When college-age people come to see me with severely damaged joints, it's a challenge. High school kids with the same issues are depressing. There are solutions, but they simply are not being applied widely enough.
The downward slide to a young arthritic joint most often starts with the first of several ACL ruptures, compounded by the removal of part of the meniscus cartilage, then worsened by a return to sports without adequate rehabilitation or joint protection. The arthritis occurrence is almost exclusive to the knee. Arthritis almost never appears in young ankles, shoulders, or hips—joints that are frequently injured in contact sports, but less frequently compromised by the loss of key protective tissue.
Fifty percent of people with ACL tears will develop arthritis within 10 years.
Thirty percent of people under 18 who suffer an ACL tear will have another ACL injury as well. Fifty percent of people with ACL tears will develop arthritis within 10 years. The re-rupture or opposite side rupture rate is more than five times higher in girls. The return to play at the same level as pre-injury is less than 80%. To put it plainly: the absence of the meniscus, the ACL, or sections of the articular cartilage is a doomsday event for the young knee joint.
This must be fixable—and there are promising efforts to reduce these frustrating outcomes. First, the principle of "if damaged you must repair, regenerate, or replace immediately" must become ubiquitous in the medical care of injured youth. The techniques for repairing the meniscus have improved so much that while 60% of people who undergo a partial meniscectomy (removal) will develop arthritis, only 20 % will do so if the meniscus is repaired.
A young knee missing its meniscus is crying out for a replacement—yet the insidious disease of joint degradation leading to severe arthritis too often goes untreated. Even now, only 10% of all torn meniscus tissues in the US are repaired. Only 0.2% replaced. And just recently, the only meniscus regeneration device on the market—the Collagen Meniscus Implant—was discontinued due to low sales numbers. Meniscus replacements with donor tissues still are only performed in specialty centers. The reasons for this include the lack of insurance reimbursement, the ridiculously high prices charged by tissue banks for this freely donated tissue, and the technical difficulty of the procedure.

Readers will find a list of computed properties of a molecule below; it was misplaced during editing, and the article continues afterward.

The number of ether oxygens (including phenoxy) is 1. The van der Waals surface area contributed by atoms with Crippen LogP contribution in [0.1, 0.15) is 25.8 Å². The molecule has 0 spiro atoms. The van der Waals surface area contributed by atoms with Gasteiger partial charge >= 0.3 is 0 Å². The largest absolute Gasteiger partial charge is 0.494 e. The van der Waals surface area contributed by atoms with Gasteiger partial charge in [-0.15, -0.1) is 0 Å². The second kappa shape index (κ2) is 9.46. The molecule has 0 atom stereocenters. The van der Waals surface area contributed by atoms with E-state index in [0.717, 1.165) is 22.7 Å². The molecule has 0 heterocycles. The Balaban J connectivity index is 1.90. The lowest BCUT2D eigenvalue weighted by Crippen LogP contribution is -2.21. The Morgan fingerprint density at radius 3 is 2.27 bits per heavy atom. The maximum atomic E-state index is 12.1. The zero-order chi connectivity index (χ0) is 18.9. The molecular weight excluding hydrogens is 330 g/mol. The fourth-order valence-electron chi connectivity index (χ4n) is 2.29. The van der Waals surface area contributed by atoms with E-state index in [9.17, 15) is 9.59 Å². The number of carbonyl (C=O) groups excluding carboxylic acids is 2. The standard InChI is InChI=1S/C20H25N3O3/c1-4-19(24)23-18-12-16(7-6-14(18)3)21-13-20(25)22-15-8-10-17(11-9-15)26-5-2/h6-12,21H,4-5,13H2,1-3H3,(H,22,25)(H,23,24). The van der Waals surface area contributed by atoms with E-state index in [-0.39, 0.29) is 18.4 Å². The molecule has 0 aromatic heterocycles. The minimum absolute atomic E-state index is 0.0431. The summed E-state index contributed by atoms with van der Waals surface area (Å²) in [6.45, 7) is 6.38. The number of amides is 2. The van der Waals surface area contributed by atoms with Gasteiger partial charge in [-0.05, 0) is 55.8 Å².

The historical development of arthritis after ACL reconstruction may have been partly due to poor reconstruction techniques. Many surgeons were taught techniques that were non-anatomic and did not restore normal joint motion. They used inferior tissues, poor fixation devices, and rehabilitation programs that were even worse. Fortunately, this is changing, but only gradually. Better surgery techniques, combined with rehabilitation programs that emphasize immediate full-extension, will hopefully lead to improved outcomes.
In addition to the meniscus and ACL, the articular cartilage (i.e., the bearing surface of the knee that gets injured in sports and lost when the joint mechanics are disrupted by instability and meniscus loss) is also repairable. The cartilage repair technique we developed in 1991 combined with joint injections of growth factors has produced compelling data demonstrating cartilage restoration. So, there is no real excuse for allowing common injuries to hobble active adolescents. Only a lack of recognition by physicians, and the reluctance of surgeons to adopt these techniques, allows the injuries of young athletes to continue to progress.
The anabolic era of orthopaedics is upon us. We now have the ability to repair, regenerate, and replace missing and damaged tissues. And remarkably, we can inject self-repair cells, as well as growth and bioactive factors, to the tissues and joints we treat. These novel therapies are likely to accelerate healing and delay, or even prevent, the development of arthritis in young people. Now it is time for sports medicine to graduate to the next level of treatment to protect our young athletes.